Earlier in the evening, the mood was lighter. In a long hall with a full sushi spread and a couple of well-stocked bars, Israeli Consul General Ido Aharoni hugged his way through the crowd, trailed by a security detail. Wolfowitz and Kovner conferred in the center of the room. Miller, who now writes about theater for Tablet magazine, circulated nearby.
Lewis sat at a small table with a few younger men. A bit of something amber sat in a glass in front of him. Hunched but sharp, the old professor was kept company, but the guests seemed to be affording him a respectful distance.
Lewis’s disciple, Fouad Ajami, a Lebanese-born professor at Stanford, took on the reception duties usually performed by the honoree. Later, during his lengthy toast to Lewis, Ajami offered advice on how to address his distinguished mentor. “Don’t call him Bernie,” he said. “That is completely out.”
Whatever kept the crowd of hundreds at bay from Lewis didn’t deter Kovner, who strode directly to his table. Once called “George Soros’s right-wing twin” in a New York magazine headline, Kovner is also a major Jewish donor to Mitt Romney’s super PAC. The elegant woman on Kovner’s arm bent to kiss the old don.
Kissinger and Zuckerman gathered for a photo op with Lewis directly before the meal. Kissinger, now 89, hid his cane behind his back as a battery of photographers let loose on the group.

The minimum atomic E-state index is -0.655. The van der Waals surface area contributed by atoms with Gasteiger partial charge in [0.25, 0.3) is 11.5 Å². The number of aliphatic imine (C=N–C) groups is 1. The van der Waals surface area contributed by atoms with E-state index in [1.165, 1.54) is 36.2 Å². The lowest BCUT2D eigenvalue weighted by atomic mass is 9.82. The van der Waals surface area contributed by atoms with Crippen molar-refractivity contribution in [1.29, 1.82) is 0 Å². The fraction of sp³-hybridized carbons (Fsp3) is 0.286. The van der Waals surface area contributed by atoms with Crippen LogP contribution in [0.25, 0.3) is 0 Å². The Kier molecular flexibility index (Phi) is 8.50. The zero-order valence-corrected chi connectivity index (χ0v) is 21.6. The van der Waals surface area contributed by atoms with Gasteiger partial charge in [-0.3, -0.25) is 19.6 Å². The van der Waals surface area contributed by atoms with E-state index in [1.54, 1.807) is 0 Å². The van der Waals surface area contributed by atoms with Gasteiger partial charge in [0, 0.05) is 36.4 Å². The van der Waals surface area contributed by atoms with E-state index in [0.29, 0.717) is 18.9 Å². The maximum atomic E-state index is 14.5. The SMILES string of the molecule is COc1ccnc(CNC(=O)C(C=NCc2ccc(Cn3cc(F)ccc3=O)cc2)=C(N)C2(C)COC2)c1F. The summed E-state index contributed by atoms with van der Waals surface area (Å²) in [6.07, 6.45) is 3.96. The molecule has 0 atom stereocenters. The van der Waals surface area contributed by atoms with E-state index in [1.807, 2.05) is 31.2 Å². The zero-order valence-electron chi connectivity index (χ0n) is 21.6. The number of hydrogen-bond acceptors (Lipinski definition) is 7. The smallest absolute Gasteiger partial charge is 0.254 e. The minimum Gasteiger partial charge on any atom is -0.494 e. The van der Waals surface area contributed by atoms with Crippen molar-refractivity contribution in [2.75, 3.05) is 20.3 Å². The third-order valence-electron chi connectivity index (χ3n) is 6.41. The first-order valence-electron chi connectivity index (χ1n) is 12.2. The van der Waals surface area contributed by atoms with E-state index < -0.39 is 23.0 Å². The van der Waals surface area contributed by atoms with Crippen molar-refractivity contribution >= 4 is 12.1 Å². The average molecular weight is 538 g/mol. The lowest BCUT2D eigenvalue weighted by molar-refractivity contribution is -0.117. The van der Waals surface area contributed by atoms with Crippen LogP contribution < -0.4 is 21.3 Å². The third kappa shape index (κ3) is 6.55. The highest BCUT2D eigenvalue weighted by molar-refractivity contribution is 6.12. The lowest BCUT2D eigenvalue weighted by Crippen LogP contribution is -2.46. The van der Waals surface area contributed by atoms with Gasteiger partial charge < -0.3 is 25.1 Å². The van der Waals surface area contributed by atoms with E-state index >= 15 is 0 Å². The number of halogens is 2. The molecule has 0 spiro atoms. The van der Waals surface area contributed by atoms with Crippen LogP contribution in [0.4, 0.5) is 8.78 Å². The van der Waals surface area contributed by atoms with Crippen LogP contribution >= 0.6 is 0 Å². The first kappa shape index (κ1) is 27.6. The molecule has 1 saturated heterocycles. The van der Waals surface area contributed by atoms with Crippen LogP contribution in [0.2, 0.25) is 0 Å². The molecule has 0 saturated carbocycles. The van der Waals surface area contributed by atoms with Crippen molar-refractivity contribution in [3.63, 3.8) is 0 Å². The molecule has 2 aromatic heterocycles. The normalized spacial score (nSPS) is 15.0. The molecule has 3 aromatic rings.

During the photo availability, two young journalists from what they said was an “independent” outlet asked Kissinger about a study he directed in the 1970s on Third World population growth. Kissinger told them to “go to hell,” the reporters later told the Forward.
Kissinger was only a bit more receptive to a question from the Forward later in the evening about a recent clash between Netanyahu and the Obama administration over the U.S. attitude toward a military strike on Iran.
“I think Israel and the United States should come to an agreement about the direction they’re going,” Kissinger said. “They don’t have to announce it, but they should have an agreement.” He then seemed to pause, but in fact was done speaking.
Wolfowitz, intercepted on his way to dinner, was similarly monosyllabic, saying that he “thinks” that there is “logic” to the notion of setting so-called red lines that would trigger a military strike if Iran were to cross them.
Lewis was far more forthcoming. “I don’t think it’s the right answer,” he said when asked about a military strike on Iran. “We should do what we can to help the Iranian opposition. We could do a lot to help them and we’re not doing a damn thing, as far as I know.
“Iran is a great nation with a long and glorious history,” Lewis said. “When we say things like, ‘Iran must not have nuclear weapons,’ imagine how an Iranian patriot would react to that. What we mean is the gang of genocidal maniacs who are now dishonoring the name of Iran must not have nuclear weapons. I think we should make it quite clear that our hostility is not against Iran but against, as I said, this gang who are dishonoring their name.”
Still, though a military strike on Iran wasn’t the right answer in his view, Lewis conceded: “It may come to that.”